IRISH ATHLEISURE COMPANY Gym+Coffee has had its eye on the coronavirus outbreak since early January.
“This has been going on for us for a good while now because we have a number of manufacturers in Asia,” Diarmuid McSweeney, the company’s co-founder, said.
The company – which was founded by McSweeney, Niall Horgan and Karl Swain in 2017 – has closed its four outlets and moved its sales back online.
“We were lucky that through December we had a lot of stock on order. Otherwise, we’d be running out of stock now,” McSweeney said. “We were always future planning and figuring out what we were going to do, but we had a bit of an early warning on this. I don’t think anyone ever thought it would really get to this stage.”
The company’s Liffey Valley pop-up was partway through a 32-event schedule of live events in-store, per the brand’s experiential shopping feature.
“It was very much about bringing people in for exercise classes, talks or coffee mornings,” McSweeney said. “That quickly started to fade away as it (Covid-19) affected all different parts of society. We saw the numbers starting to dwindle generally in the different shopping centres.”
“Two weeks ago we decided to close all the stores, that was a very, very difficult decision, ahead of any government initiatives. It was getting hard for our staff and customers to come in. I don’t think people felt that comfortable. It was the right thing to do.”
The now postponed opening of the Blanchardstown Centre store, which was due to take place this week, was a long time in the works and would have been the company’s biggest outlet.
“It’s still all good work in the bank, it still had to be done, but it was only about three and a half weeks ago that we were there meeting the management team, the fit-out team, and we were all systems go.”
Everything has been put on hold for now, and he added that in a few months, the company hopes the opening will be bigger and better than it would have been.
The last few weeks have been tough, McSweeney said, because the stores are essential to the company’s branding.
“They’re not just stores, they’re really community hubs, with a lot of events, activities and classes,” he said. “To have to break the news to the team that we’d be closing for a couple of months, that was a very hard thing to do.”
Back to our roots
In trying to find the positives in a tough spot, McSweeney sees the move online as going back to how the company started, having operated solely online for 18 months until it opened its first pop-up.
“It’s going back to our roots in a way and just trying to keep the business going that way. We’ve been lucky enough to be able to focus our efforts and marketing on directing people to the online store, and there’s been really good feedback,” he said.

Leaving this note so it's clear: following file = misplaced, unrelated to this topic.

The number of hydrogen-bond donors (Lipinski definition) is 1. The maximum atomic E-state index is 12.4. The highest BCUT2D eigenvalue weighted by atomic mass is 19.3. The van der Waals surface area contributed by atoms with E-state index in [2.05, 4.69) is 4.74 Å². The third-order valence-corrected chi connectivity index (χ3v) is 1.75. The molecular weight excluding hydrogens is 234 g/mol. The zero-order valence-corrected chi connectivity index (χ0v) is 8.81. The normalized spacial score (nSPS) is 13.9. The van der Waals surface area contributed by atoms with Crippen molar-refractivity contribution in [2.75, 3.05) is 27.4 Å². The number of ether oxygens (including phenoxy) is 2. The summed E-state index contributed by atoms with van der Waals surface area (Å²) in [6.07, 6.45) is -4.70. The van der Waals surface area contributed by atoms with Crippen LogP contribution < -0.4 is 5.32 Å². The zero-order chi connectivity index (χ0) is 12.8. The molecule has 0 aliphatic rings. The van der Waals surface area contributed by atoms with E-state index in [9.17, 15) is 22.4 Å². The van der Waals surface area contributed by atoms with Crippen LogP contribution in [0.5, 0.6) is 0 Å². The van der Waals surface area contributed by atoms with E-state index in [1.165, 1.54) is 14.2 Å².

“I don’t think you can really just go quiet for a couple of months,” he added.
That feedback has been coming from customers who are stuck at home and want to keep themselves busy, so the company has been interacting with its community with recommendations for workouts, meditation apps and language learning.
As a result, Gym+Coffee launched its ‘Make Life Richer’ hub on Facebook for the month of April, and according to McSweeney, it has garnered strong engagement.
“We focus the brand so much around a community and physical events, but we can’t do that at the moment. We believe a community is a social unit and not just a gathering, and that’s really come to the fore now,” he said.
Surviving, not thriving
The company has brought in social distancing and process protocols in its warehouses to enable teams to keep shipping products out.
For now, according to McSweeney, there hasn’t been a significant financial hit to the business, but the main issue has been with stock-flow and logistics – i.e. shipping goods globally. Like most businesses, he added, they likely won’t see the effects until this month or May, when things have developed more.
“It will be very hard for some people. It’s just about surviving as opposed to thriving,” he said.
“It’s more about managing cash flow and taking advantage of any of the supports that are being announced, and keeping on top of them,” he added.
“You would like to think we’ll get through the worst of it in the next couple of months. If a recession hits, the recession hits, but at least you can manage the business with a bit more ‘known factors’. I think it’s the unknowns that are scaring people,” McSweeney said.